4 Comments

Posted by on December 13, 2011 in 1960s, Howard Hawks, John Wayne, Robert Mitchum, Westerns

 

Rio Bravo

Poster

“A game-legged old man and a drunk. Is that all you got?”

“That’s what I’ve got.”

When Sheriff John T Chance (John Wayne) hands that laconic reply to the question from his friend Pat Wheeler (Ward Bond), it more or less sums up what the whole film is trying to say. Anybody who has ever seen a few Howard Hawks movies will know just how much store he set by the idea of professionalism. The small group of self-contained professionals is a recurrent theme in his work, and Rio Bravo may be the best example of this.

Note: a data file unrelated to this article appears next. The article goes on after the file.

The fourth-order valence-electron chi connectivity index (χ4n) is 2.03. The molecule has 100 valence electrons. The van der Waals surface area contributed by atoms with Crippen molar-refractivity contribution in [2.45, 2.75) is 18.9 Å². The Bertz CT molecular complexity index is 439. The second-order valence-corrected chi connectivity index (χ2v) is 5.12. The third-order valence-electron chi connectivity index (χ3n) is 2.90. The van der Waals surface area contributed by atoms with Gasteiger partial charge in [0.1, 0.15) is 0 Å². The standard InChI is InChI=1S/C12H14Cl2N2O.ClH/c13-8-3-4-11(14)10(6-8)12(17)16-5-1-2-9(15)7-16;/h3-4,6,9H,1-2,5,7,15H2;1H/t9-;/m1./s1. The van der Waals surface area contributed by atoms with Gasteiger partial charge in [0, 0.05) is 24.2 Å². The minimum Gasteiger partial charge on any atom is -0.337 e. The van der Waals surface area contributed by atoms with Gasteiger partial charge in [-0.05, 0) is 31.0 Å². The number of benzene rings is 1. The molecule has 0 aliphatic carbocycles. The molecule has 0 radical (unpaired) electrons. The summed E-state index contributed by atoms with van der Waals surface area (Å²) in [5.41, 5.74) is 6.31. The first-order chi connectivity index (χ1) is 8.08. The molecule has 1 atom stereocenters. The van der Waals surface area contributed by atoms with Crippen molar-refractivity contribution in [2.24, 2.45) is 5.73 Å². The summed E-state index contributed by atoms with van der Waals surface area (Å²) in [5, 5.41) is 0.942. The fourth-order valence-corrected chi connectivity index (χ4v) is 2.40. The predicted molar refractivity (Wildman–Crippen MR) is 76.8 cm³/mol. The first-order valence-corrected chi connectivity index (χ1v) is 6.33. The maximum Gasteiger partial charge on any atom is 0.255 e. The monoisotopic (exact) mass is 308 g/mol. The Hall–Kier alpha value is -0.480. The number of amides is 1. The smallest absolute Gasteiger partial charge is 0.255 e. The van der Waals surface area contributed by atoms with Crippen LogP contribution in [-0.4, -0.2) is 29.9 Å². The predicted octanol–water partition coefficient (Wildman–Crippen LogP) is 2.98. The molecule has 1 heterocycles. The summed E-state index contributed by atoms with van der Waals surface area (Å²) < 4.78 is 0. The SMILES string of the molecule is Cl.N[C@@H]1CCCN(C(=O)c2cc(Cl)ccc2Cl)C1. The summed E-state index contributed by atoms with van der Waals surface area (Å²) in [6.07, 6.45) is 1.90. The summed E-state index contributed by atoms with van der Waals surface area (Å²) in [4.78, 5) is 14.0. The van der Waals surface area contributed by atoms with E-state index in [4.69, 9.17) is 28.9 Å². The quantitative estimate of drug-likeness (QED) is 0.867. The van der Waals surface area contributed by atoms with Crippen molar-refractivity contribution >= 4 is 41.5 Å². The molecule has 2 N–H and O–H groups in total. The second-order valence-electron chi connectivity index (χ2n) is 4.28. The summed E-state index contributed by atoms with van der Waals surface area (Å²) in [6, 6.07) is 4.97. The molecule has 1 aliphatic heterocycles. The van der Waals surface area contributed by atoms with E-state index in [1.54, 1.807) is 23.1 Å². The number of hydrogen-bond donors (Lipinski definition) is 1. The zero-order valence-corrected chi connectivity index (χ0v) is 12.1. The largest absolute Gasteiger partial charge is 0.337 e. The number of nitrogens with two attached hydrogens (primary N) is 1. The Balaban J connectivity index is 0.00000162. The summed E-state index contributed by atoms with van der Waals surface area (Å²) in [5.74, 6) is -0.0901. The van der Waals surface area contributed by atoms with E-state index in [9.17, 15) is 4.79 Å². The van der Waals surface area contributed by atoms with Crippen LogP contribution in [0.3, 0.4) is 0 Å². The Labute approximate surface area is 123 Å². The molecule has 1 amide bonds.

I won’t go into the plot in great detail here since it is, frankly, a little thin for a film with a running time creeping up towards two and a half hours. Chance arrests Joe Burdette (Claude Akins) for murder and must hold him in the town jail until the Marshal arrives. All the time, the town is under a virtual state of siege from the hired gunmen of Joe’s brother, Nathan (John Russell). Throw in a typically Hawksian romance between Chance and a poker playing drifter called Feathers (Angie Dickinson), and that’s it. However, this is really a character driven movie, and the plot functions mainly to provide the necessary circumstances to allow the characters to interact. It is this interaction that elevates Rio Bravo to the status of one of the great westerns. I’d challenge anyone to sit through this and not feel for these people by the end; more than that, you actually get the sense of coming to know them. Think about Chance’s coolly competent lawman who’s reduced almost to an awkward schoolboy when confronted with a sassy, attractive woman; Dude’s (Dean Martin) drunken deputy who must face down his personal demons if he’s ever to retrieve his self-respect from the whiskey bottle where he left it; and let’s not forget Stumpy (Walter Brennan), the trigger-happy cripple whose cackling and complaining adds so much warmth and humour to it all.